E-cigarettes: Less Exposure to Toxins, But Not Toxin-Free
A recent research study that analyzed the vapor from various e-cigarettes validates the many claims that they are far safer to puff on than regular cigarettes.
The study’s authors report that e-cigarettes significantly lower a smoker’s exposure to the tobacco-specific toxins studied. This does not mean, however, that e-cigarettes are risk-free.
E-cigs contain few toxins, do not harm the heart
The research was done in Buffalo, N.Y., at the Roswell Park Cancer Institute. The researchers found that the vapor from e-cigarettes contained toxins but at levels nine to 450 times less than in cigarette smoke.
Another small study from the Onassis Cardiac Surgery Center in Athens, Greece, concluded that using e-cigarettes does not harm the heart. The research compared the heart rate and blood pressure of tobacco and e-cigarette smokers.
Long-term effects not yet known
Despite these research outcomes, there are still concerns about the unknown long-term health effects of using e-cigarettes.
There are also issues of product quality and other concerns e-cigarette users need to be aware of:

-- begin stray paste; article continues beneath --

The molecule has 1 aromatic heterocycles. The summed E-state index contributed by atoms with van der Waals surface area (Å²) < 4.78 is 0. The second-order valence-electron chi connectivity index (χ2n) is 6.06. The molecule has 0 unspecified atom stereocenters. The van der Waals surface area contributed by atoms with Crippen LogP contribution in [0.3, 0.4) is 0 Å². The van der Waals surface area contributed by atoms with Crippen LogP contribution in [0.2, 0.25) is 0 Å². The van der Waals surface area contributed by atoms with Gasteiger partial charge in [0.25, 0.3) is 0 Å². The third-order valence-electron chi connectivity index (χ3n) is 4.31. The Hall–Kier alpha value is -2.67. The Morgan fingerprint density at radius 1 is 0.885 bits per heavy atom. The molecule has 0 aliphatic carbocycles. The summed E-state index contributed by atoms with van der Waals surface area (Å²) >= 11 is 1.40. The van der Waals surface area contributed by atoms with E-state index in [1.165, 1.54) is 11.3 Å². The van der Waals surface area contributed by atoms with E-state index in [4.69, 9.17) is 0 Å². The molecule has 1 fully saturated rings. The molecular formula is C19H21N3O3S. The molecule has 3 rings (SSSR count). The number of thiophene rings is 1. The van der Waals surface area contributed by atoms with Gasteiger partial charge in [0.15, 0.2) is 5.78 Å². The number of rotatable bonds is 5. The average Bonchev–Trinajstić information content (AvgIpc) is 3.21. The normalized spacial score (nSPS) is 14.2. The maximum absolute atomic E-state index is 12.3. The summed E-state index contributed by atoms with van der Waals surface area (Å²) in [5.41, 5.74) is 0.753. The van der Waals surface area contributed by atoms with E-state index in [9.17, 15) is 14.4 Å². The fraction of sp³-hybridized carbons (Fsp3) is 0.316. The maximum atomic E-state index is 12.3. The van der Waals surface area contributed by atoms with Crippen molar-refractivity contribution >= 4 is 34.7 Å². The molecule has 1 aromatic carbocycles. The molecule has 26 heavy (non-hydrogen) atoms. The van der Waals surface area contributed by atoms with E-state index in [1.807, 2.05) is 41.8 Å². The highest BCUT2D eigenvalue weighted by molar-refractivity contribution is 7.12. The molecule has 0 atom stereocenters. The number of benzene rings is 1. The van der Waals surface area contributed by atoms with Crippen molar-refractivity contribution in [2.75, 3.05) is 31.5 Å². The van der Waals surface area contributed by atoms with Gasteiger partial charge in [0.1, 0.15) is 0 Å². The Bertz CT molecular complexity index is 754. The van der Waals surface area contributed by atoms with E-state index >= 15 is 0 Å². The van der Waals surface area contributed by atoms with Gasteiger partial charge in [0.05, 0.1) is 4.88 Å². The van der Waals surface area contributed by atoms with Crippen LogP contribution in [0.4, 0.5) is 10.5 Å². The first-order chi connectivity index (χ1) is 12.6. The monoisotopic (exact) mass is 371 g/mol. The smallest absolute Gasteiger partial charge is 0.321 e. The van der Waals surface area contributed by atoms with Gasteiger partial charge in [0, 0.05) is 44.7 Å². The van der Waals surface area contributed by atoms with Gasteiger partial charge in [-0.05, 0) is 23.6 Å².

- One small study found that using e-cigarettes can compromise short-term lung function. It is not known whether the change in lung function will have accumulative ill-effects.
- At present, there is no way for e-cigarette users to know exactly what is in the product they are using. The products and packaging are unregulated.
- The FDA studied the cartridges of 18 different e-cigarettes in 2009. The findings were mixed. One cartridge was carcinogen clean, five other cartridges contained known cancer-causing particles, and one product had traces of diethylene glycol, a highly toxic substance. Other substances that may be linked to cancer were discovered in 13 different cartridges.
- Regulating e-cigarettes is problematic. If they are not sold as therapeutic quit-smoking aides, they are not required to meet the same standards as products such as nicotine gum or patches. However, the FDA’s hope to regulate them as a sub-category of tobacco products will undoubtedly meet strong opposition.
There will be some controversy over the safety and regulation of e-cigarettes for several years. Meanwhile, it has been determined that they are, in the short-term, much less harmful to our health than their paper and tobacco ancestors. They also satisfy a smoker’s craving for nicotine and psychological need to have something in hand and mouth.